Getting To Yes by Roger Fisher et al. — I took his negotiations class in business school and this reminds me of what he taught us, we are constantly negotiating in business and to get respect you have to always keep in mind what your best alternatives are and be ready to walk away.

I also love books by and about strong women. Two of my favorites are:

Notorious RBG by Irin Carmon and Shana Knizhnik 

Ruth Bader Ginsburg was a national treasure, every woman in this country owes her a huge thank you, her smarts, persistence, and tenacity are inspiring she never stopped fighting for truth and justice for all.

Atlas Shrugged by Ayn Rand

I could not put it down it inspired me and fueled my interest in business in college, such a strong protagonist I could relate to.

Do you have any quotes you live by or think of often?

One of my favorite quotes is “people do not care how much you know until they know how much you care.” it has been attributed to many people including Teddy Roosevelt. I like it and find it helpful because it is a simple reminder even (maybe especially) online to listen more than talk, show empathy, and try to look at the situation from another perspective. The goal is not to wear them down or impress them with your smarts. The goal is to connect, communicate clearly, solve the problem and move on.

I keep a running list of inspiring quotes on my desktop here are a few others that remind me of life’s beauty:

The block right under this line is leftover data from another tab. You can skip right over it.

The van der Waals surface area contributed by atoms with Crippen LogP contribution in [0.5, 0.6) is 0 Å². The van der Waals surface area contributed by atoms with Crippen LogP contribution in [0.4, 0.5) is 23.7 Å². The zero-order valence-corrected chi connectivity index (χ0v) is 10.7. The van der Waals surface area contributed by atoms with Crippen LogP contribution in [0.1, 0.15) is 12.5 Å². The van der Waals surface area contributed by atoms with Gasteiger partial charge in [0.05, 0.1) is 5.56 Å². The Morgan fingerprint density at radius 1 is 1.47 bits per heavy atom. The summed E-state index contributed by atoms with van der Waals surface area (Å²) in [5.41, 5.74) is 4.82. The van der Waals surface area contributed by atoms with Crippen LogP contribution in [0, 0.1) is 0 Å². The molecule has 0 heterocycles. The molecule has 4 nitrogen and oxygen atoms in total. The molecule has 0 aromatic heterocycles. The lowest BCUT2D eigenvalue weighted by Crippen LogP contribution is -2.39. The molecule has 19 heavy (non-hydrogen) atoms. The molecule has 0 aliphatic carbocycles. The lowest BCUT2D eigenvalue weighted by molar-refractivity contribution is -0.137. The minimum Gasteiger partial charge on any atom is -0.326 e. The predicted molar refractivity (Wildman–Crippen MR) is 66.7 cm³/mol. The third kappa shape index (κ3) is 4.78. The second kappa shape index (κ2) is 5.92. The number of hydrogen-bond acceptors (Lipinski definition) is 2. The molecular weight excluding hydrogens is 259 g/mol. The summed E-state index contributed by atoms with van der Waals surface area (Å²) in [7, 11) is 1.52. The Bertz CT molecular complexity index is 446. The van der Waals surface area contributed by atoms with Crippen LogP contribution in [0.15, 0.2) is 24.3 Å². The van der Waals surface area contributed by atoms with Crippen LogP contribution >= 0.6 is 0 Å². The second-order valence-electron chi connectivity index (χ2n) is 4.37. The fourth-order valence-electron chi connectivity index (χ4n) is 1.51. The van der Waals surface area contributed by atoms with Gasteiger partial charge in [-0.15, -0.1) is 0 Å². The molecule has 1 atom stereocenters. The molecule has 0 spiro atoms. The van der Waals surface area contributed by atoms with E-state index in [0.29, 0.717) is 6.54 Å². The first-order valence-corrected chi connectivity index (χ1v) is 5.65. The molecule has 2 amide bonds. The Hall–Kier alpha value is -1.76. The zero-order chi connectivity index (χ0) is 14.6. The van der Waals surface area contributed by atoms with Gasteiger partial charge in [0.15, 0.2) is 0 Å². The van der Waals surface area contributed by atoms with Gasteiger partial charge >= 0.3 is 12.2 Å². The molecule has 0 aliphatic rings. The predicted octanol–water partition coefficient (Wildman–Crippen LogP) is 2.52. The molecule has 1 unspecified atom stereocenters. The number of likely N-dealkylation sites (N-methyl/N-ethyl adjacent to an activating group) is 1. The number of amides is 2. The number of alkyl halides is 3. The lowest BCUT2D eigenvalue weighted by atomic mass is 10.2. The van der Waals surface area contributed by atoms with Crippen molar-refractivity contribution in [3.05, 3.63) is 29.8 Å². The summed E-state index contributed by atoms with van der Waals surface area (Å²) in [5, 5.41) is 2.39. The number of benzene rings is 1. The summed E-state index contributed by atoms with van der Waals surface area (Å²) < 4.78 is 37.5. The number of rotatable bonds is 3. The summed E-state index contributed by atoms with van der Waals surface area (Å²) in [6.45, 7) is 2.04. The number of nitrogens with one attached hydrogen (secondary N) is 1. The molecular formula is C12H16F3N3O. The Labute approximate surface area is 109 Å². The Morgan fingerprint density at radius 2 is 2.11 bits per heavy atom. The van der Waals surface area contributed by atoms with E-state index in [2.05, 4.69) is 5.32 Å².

“The most beautiful people are those who have known defeat, known to suffer, known struggle and have found their way out of the depths. These persons have an appreciation, a sensitivity and an understanding of life that fills them with compassion, gentleness, and a deep loving concern. Beautiful people do not just happen.” – Elisabeth Kübler-Ross

Such an important insight after the past 20 months, we can appreciate the beauty in people we barely noticed before.

“The world is a university and everyone in it is a teacher. Make sure when you wake up in the morning, you go to school.” – T. D. Jakes.

Another one highlights how much we have grown and learned in the pandemic. So many silver linings as we all go to school online now.

“Things Work Out Best For Those Who Make The Best Of How Things Work Out.” – John Wooden

A classic, it is up to us to make life beautiful.

“Try to be a rainbow in someone’s cloud.” – Maya Angelou

We all carry beauty within us we can share to make life better/more colorful/brighter.

“It’s gratitude that turns what we have into enough, and more.”

Not sure who said it but I think a lot of learned to appreciate the simple beautiful parts of life all around us this past year.

“Don’t tell me the sky is the limit when there are footprints on the moon.” – Neil Armstrong

The concept of beauty grows as your perspective changes, when we grow and learn more there is more beauty around us.